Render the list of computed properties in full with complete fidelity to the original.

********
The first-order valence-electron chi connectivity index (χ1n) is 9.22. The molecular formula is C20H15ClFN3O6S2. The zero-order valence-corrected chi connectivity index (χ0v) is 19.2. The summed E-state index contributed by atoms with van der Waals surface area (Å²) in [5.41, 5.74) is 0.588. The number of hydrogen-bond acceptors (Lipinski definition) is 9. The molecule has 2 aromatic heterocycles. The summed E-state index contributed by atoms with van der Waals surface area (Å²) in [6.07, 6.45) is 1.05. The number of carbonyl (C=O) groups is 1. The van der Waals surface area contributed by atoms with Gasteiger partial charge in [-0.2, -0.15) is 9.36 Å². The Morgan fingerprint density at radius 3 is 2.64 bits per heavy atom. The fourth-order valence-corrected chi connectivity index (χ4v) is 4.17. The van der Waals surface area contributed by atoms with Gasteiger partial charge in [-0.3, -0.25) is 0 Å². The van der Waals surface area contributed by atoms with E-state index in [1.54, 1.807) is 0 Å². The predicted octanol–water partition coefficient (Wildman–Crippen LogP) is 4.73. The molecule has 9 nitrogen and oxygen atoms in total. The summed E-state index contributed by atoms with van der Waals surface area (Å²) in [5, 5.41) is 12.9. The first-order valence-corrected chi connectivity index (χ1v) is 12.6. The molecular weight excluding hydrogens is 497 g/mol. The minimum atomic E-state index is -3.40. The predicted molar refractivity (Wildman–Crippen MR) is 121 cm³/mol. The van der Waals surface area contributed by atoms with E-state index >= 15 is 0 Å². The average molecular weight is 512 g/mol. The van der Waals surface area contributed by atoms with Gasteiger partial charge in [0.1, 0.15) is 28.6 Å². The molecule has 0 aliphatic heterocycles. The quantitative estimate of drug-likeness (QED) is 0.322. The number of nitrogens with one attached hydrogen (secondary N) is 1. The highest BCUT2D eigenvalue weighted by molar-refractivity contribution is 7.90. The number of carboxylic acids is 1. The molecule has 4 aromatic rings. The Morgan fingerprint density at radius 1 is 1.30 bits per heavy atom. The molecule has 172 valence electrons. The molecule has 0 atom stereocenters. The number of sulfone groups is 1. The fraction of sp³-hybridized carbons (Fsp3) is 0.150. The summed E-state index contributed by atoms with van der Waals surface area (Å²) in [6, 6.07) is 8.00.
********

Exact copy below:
The first-order valence-electron chi connectivity index (χ1n) is 9.22. The molecular formula is C20H15ClFN3O6S2. The zero-order valence-corrected chi connectivity index (χ0v) is 19.2. The summed E-state index contributed by atoms with van der Waals surface area (Å²) in [5.41, 5.74) is 0.588. The number of hydrogen-bond acceptors (Lipinski definition) is 9. The molecule has 2 aromatic heterocycles. The summed E-state index contributed by atoms with van der Waals surface area (Å²) in [6.07, 6.45) is 1.05. The number of carbonyl (C=O) groups is 1. The van der Waals surface area contributed by atoms with Gasteiger partial charge in [-0.2, -0.15) is 9.36 Å². The Morgan fingerprint density at radius 3 is 2.64 bits per heavy atom. The fourth-order valence-corrected chi connectivity index (χ4v) is 4.17. The van der Waals surface area contributed by atoms with Gasteiger partial charge in [-0.3, -0.25) is 0 Å². The van der Waals surface area contributed by atoms with E-state index in [1.54, 1.807) is 0 Å². The predicted octanol–water partition coefficient (Wildman–Crippen LogP) is 4.73. The molecule has 9 nitrogen and oxygen atoms in total. The summed E-state index contributed by atoms with van der Waals surface area (Å²) in [5, 5.41) is 12.9. The first-order valence-corrected chi connectivity index (χ1v) is 12.6. The molecular weight excluding hydrogens is 497 g/mol. The minimum atomic E-state index is -3.40. The predicted molar refractivity (Wildman–Crippen MR) is 121 cm³/mol. The van der Waals surface area contributed by atoms with E-state index >= 15 is 0 Å². The average molecular weight is 512 g/mol. The van der Waals surface area contributed by atoms with Gasteiger partial charge in [0.1, 0.15) is 28.6 Å². The molecule has 0 aliphatic heterocycles. The quantitative estimate of drug-likeness (QED) is 0.322. The number of nitrogens with one attached hydrogen (secondary N) is 1. The highest BCUT2D eigenvalue weighted by molar-refractivity contribution is 7.90. The number of carboxylic acids is 1. The molecule has 4 aromatic rings. The Morgan fingerprint density at radius 1 is 1.30 bits per heavy atom. The molecule has 172 valence electrons. The molecule has 0 atom stereocenters. The number of sulfone groups is 1. The fraction of sp³-hybridized carbons (Fsp3) is 0.150. The summed E-state index contributed by atoms with van der Waals surface area (Å²) in [6, 6.07) is 8.00.